BELINDA: Tell us about the science in the Epoch Series.
TOASHA: My series is set in a mildly distant future. Natural progression of some technology has made it look and feel different to what we’re used to today, but not too foreign to be unrecognizable. However, the main technological focus is on microchips implanted in the population’s heads. These chips, and the social unrest surrounding them, is what leads to the Uprising and eventually the Great Glitch.
BELINDA: How much research did you do for Epoch?
TOASHA: Tons and tons. I love research so much. I needed to research many different topics like the microchip technology, terraforming, and bioengineering. Not to mention later books in the series where space-time became a major factor.
BELINDA: Do you come from a science, or science-related background?
TOASHA: Not at all. My degree is mathematics and statistics, mostly data analytics. And I can’t say that I was a fan of science as a kid. For these novels, I knew what I needed to figure out so I did. It became a great joy of mine, in the end. It’s fascinating stuff once you make it click.
BELINDA: Do you ever think that the “science” in sci-fi could put some readers off giving the genre a go?
TOASHA: I definitely think the harder science could turn off a reader. It did for me for so long. Then I found a story as a teenager that changed my mind. I can’t remember the name of it now, but it was an alien species and the book was done from the POV of one of the children. He could speak telepathically with his unborn brother. It was very character driven, but had the science and technology needed to tell the space part of the story. That was my first look at sci-fi done properly and it made me wonder about many possibilities.
BELINDA: What are some of the mistakes people make when combining science and fiction?
TOASHA: I think it’s very difficult for a writer to know when to draw the line, especially someone who’s fascinated with the science behind their world. It’s natural to want to explain how each thing works, or to worry that you haven’t explained it enough for people to believe that it will work. The important thing is that you know how it works and tell it to your audience how it interacts with your character that they care about.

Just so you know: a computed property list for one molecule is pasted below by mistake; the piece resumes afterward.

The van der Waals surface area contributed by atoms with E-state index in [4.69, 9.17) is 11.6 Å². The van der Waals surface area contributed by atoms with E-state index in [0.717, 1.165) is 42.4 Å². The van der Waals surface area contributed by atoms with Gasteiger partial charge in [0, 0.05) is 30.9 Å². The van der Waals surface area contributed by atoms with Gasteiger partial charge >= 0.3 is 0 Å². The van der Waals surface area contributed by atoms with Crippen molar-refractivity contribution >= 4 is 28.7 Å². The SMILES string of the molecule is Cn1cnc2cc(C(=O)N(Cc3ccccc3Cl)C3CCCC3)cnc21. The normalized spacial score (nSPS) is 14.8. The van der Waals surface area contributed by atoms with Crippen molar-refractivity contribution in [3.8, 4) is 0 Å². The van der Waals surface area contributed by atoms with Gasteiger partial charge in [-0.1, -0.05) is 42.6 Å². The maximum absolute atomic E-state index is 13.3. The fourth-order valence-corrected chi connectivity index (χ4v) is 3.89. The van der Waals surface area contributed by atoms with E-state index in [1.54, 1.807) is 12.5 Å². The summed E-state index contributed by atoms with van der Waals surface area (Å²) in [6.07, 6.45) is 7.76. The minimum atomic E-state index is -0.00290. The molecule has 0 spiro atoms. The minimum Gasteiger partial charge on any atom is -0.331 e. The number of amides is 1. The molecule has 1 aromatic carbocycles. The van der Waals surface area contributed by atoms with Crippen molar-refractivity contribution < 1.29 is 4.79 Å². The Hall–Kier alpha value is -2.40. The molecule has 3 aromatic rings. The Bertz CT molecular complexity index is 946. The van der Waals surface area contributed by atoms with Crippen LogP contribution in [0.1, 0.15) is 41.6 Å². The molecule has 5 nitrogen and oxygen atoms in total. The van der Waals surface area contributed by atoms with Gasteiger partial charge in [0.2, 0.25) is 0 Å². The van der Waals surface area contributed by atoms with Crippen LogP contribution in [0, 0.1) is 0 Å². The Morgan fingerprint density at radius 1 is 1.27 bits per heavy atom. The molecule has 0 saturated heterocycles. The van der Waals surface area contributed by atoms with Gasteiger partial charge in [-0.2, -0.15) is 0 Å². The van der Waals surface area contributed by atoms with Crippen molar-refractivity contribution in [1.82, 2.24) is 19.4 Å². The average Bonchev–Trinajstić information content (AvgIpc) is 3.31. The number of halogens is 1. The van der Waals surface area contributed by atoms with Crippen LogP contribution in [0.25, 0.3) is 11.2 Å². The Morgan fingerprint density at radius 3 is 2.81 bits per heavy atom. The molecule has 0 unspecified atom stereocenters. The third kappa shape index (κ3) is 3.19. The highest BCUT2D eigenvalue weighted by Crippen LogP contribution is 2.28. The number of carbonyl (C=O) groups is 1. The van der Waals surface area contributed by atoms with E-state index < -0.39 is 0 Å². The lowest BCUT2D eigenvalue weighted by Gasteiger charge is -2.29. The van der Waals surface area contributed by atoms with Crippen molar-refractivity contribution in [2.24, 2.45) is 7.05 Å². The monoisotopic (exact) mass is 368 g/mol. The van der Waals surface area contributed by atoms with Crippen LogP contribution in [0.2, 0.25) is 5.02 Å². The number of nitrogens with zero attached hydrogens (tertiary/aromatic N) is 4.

BELINDA: What books do you recommend to people new to sci-fi?
TOASHA: My favorite sci-fi right now is Children of Time by Adrian Tchaikovsky. I read it about a year ago and still can’t stop thinking about it. I’m currently reading the 2nd book, Children of Ruin. Plus, it’s about to be a movie. I hope they do it justice because it’s an amazing story.
About Toasha Jiordano
Toasha Jiordano is a reformed ghostwriter who left her day job to start telling her own stories. With a history in sci-fi, urban fantasy, and romance, she blends multiple genres seamlessly into great works of fiction. When she isn’t weaving tales of wonder, she’s living on a farm in South Carolina with her family and many woodland creatures.
You can find out more about Toasha and her books on her website, or catch up with her on Facebook and Twitter.
Feature image by Gerd Altmann from Pixabay
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